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02 May 2018

Data exclusivity for medicines: who is protected?


On March 14 2018 the Court of Justice of the European Union (CJEU) delivered judgment in Case C-557/16, Astellas Pharma v Helm AG and FIMEA in which Astellas, the innovator company of a reference medicinal product, challenged a previous decision of the Finnish regulatory authority on the granting of a decentralised marketing authorisation of Helm's generic product.

Fundamentally Astellas disagreed with the method of calculation for data exclusivity performed during the assessment of Helm's application.  Astellas challenged the regulatory basis upon which the marketing authorisation was issued by the Finnish regulatory authority (with Denmark acting as the reference member state) before the Finnish courts.

The case centred on two main regulatory issues:

  1. Whether EU Concerned Member States (CMS) are co-responsible for marketing authorisations granted under the decentralised procedure (DCP); and
  2. The power afforded to the competent authorities of the Member States concerned to determine the point in time from which the data exclusivity period starts to run for generic products and the jurisdiction of the courts of the Member States concerned to review such determinations made by regulatory authorities.
    With regard to the first issue the court ruled that under Directive 2001/83/EC ("The Directive") articles 28 and 29(1) dictate that in a decentralised marketing authorisation procedure for a generic medicinal product, the competent authority of a member state concerned by that procedure could not itself determine the point in time from which the data exclusivity period for the reference medicinal product started to run. Therefore, it is for Member States, after a marketing authorisation application has been submitted, and before acknowledgement of the approval, to oppose an application if that precondition period is not satisfied. In the case of generic drugs this procedure involves the verification of the expiry date of the exclusivity period for the innovative drug on which they are based, prior to the approval of a marketing authorisation, and precludes the authorities in other member states from repeating such verification.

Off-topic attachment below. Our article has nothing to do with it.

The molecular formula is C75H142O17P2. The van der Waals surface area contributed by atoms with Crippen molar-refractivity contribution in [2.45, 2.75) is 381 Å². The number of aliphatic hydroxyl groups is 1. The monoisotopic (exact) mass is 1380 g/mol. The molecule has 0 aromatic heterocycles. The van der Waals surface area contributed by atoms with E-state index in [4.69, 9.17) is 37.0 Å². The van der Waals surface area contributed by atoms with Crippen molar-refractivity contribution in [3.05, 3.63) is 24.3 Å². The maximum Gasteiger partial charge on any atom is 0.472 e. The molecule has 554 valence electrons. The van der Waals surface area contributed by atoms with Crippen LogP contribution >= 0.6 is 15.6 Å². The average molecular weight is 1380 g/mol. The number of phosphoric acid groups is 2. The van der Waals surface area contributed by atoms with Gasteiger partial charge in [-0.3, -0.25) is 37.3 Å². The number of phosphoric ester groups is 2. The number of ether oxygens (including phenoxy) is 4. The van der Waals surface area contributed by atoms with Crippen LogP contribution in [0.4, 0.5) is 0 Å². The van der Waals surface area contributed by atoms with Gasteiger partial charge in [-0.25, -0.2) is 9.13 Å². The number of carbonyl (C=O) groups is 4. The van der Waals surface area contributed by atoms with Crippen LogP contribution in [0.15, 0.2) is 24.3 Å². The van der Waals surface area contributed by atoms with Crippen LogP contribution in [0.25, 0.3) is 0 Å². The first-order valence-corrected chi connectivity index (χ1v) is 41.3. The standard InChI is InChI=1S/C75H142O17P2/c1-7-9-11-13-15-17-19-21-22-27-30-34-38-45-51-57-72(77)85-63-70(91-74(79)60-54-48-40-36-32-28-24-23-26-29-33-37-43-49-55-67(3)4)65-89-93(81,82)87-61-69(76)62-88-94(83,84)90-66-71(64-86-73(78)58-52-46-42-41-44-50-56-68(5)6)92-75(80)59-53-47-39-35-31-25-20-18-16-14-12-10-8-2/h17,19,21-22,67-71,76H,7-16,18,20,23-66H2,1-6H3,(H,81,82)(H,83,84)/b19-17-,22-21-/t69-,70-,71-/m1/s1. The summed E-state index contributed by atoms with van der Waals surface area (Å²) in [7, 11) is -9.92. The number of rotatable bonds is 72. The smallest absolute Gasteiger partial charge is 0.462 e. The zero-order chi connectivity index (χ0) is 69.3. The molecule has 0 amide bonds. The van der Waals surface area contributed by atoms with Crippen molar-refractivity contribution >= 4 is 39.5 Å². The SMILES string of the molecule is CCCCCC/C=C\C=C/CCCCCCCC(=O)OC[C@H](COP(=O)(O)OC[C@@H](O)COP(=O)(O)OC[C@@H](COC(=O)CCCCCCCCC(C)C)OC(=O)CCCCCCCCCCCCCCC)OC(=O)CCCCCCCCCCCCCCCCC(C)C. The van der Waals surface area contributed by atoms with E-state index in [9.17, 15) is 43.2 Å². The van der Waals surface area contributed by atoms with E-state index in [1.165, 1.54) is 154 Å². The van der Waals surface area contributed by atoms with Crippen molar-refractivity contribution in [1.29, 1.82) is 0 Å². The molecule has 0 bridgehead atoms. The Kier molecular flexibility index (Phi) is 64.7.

In relation to the second issue of member state court jurisdiction to determine the commencement period of data exclusivity, the CJEU referred to its previous decision in a case involving the pharmaceutical company Olainfarm. In this case it was held that the holder of a marketing authorisation for a medicinal product had the right, under article 10 of Directive 2001/83/EC, to request from the court that its product not be used as a reference drug for generics until it had enjoyed market exclusivity for at least eight years. The effect of Olainfarm was that holders of marketing authorisations were entitled to “effective judicial protection” for their exclusive data rights.  Article 10 of the Directive read in conjunction with article 47 of the Charter of Fundamental Rights does provide authority for the CJEU to review the determination of the commencement of a data exclusivity period. Such a court cannot however determine whether the approval of an initial marketing authorisation in another Member State was granted in accordance with the Directive.

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